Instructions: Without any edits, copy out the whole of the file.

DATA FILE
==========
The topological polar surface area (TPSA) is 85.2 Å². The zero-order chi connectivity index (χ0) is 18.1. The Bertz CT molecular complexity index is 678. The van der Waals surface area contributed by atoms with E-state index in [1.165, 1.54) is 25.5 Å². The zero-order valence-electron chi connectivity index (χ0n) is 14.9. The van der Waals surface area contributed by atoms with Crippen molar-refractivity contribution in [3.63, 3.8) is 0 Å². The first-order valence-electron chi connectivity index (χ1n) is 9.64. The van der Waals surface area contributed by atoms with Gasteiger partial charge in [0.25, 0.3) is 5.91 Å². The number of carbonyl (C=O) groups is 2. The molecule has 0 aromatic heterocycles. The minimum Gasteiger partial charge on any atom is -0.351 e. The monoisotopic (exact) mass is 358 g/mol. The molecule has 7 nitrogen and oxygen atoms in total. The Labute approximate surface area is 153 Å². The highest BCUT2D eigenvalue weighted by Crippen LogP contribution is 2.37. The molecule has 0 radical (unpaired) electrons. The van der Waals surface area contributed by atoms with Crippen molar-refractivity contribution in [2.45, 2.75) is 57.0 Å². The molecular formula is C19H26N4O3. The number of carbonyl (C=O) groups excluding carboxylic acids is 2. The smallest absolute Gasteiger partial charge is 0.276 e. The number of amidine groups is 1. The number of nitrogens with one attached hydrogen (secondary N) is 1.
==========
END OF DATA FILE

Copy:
The topological polar surface area (TPSA) is 85.2 Å². The zero-order chi connectivity index (χ0) is 18.1. The Bertz CT molecular complexity index is 678. The van der Waals surface area contributed by atoms with E-state index in [1.165, 1.54) is 25.5 Å². The zero-order valence-electron chi connectivity index (χ0n) is 14.9. The van der Waals surface area contributed by atoms with Crippen molar-refractivity contribution in [3.63, 3.8) is 0 Å². The first-order valence-electron chi connectivity index (χ1n) is 9.64. The van der Waals surface area contributed by atoms with Gasteiger partial charge in [0.25, 0.3) is 5.91 Å². The number of carbonyl (C=O) groups is 2. The molecule has 0 aromatic heterocycles. The minimum Gasteiger partial charge on any atom is -0.351 e. The monoisotopic (exact) mass is 358 g/mol. The molecule has 7 nitrogen and oxygen atoms in total. The Labute approximate surface area is 153 Å². The highest BCUT2D eigenvalue weighted by Crippen LogP contribution is 2.37. The molecule has 0 radical (unpaired) electrons. The van der Waals surface area contributed by atoms with Crippen molar-refractivity contribution in [2.45, 2.75) is 57.0 Å². The molecular formula is C19H26N4O3. The number of carbonyl (C=O) groups excluding carboxylic acids is 2. The smallest absolute Gasteiger partial charge is 0.276 e. The number of amidine groups is 1. The number of nitrogens with one attached hydrogen (secondary N) is 1.